UN pulls out its mission as Iran nuclear stand-off hits critical phase

Ayatollah Ali Khamenei: 'no obstacles will stop nuclear work.' Picture: AFP
Ayatollah Ali Khamenei: 'no obstacles will stop nuclear work.' Picture: AFP
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THE United Nations’ nuclear watchdog has ended its latest mission to Iran after talks on Tehran’s suspected secret atomic weapons programme failed.

The setback is likely to increase the risk of a confrontation with the West over Iran’s nuclear ambitions.

However, Iran’s supreme leader, Ayatollah Ali Khamenei remained defiant, saying Iran’s nuclear plans would remain unchanged despite mounting international pressure.

He told state TV: “With God’s help, and without paying attention to propaganda, Iran’s nuclear course should continue firmly and seriously. Pressures, sanctions and assassinations will bear no fruit. No obstacles can stop Iran’s nuclear work.”

A team from the Vienna-based International Atomic Energy Agency (IAEA) had hoped to inspect a site at Parchin, south-east of Tehran, where the agency believes there is a facility to test the kind of explosive charges necessary to detonate a nuclear warhead.

“During both the first and second round of discussions, the agency team requested access to the military site at Parchin. Iran did not grant permission for this visit to take place,” the IAEA said.

“It is disappointing that Iran did not accept our request to visit Parchin. We engaged in a constructive spirit, but no agreement was reached,” said IAEA director general Yukiya Amano.

As sanctions mount, ordinary Iranians are suffering from the effects of soaring prices and a collapsing currency. Several Iranian nuclear scientists have been killed over the past two years in bomb attacks that Tehran has blamed on arch-adversary Israel.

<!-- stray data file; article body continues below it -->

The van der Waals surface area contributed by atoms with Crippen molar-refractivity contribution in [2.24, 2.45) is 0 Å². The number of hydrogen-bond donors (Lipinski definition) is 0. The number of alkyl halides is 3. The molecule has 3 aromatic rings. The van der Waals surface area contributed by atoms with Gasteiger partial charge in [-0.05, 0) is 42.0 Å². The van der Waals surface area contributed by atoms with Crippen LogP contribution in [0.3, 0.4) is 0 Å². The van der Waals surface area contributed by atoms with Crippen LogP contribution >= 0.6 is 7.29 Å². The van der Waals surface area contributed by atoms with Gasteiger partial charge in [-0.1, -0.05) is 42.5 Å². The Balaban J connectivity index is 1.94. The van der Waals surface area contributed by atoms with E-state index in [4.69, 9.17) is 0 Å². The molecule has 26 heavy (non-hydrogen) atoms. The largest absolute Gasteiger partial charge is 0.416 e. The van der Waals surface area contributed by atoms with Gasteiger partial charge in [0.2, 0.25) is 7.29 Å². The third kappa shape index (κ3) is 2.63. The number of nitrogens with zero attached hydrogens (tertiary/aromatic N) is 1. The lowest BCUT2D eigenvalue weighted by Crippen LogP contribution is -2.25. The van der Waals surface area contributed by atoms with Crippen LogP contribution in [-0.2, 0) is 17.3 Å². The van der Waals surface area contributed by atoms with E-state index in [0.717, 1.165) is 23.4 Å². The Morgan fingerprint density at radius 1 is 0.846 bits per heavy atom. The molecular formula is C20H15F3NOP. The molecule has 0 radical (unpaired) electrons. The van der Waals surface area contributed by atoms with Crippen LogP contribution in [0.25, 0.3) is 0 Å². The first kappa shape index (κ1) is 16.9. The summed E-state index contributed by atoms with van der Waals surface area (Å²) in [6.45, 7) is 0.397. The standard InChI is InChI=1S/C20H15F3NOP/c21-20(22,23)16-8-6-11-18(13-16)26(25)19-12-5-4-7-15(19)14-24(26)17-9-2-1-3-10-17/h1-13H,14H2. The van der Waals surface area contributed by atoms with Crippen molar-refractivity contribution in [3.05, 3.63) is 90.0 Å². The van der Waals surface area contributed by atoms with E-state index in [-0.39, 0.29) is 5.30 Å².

In response, Iran has issued statements asserting its right to self-defence and threatening to block the Strait of Hormuz, a vital oil tanker route in the Gulf.

The collapse of the nuclear talks came as Iran seems increasingly isolated, with some experts seeing the Islamic republic’s defiance as evidence that it is in no mood to compromise.

Elections on 2 March are expected to be won by supporters of Mr Khamenei, an implacable enemy of the West.

The failure of the two-day visit by the IAEA could now hamper any resumption of wider nuclear negotiations between Iran and six world powers – the United States, China, Russia, Britain, France and Germany – as the sense grows that Tehran feels it is being backed into a corner.

Some analysts believe the Iranians may be trying to keep their opponents guessing.

“But they may be overdoing the smoke and mirrors and, as a result, leaving themselves more vulnerable,” said Professor Rosemary Hollis of City University London.

Iranian analyst Mohammad Marandi said: “Under the current conditions it is not in Iran’s interest to co-operate more than is necessary because the West is waging a war against the Iranian nation.” .

An IAEA report in November found Iran had built a large containment chamber at Parchin to conduct high-explosives tests. The UN agency said there were “strong indicators of possible weapon development”.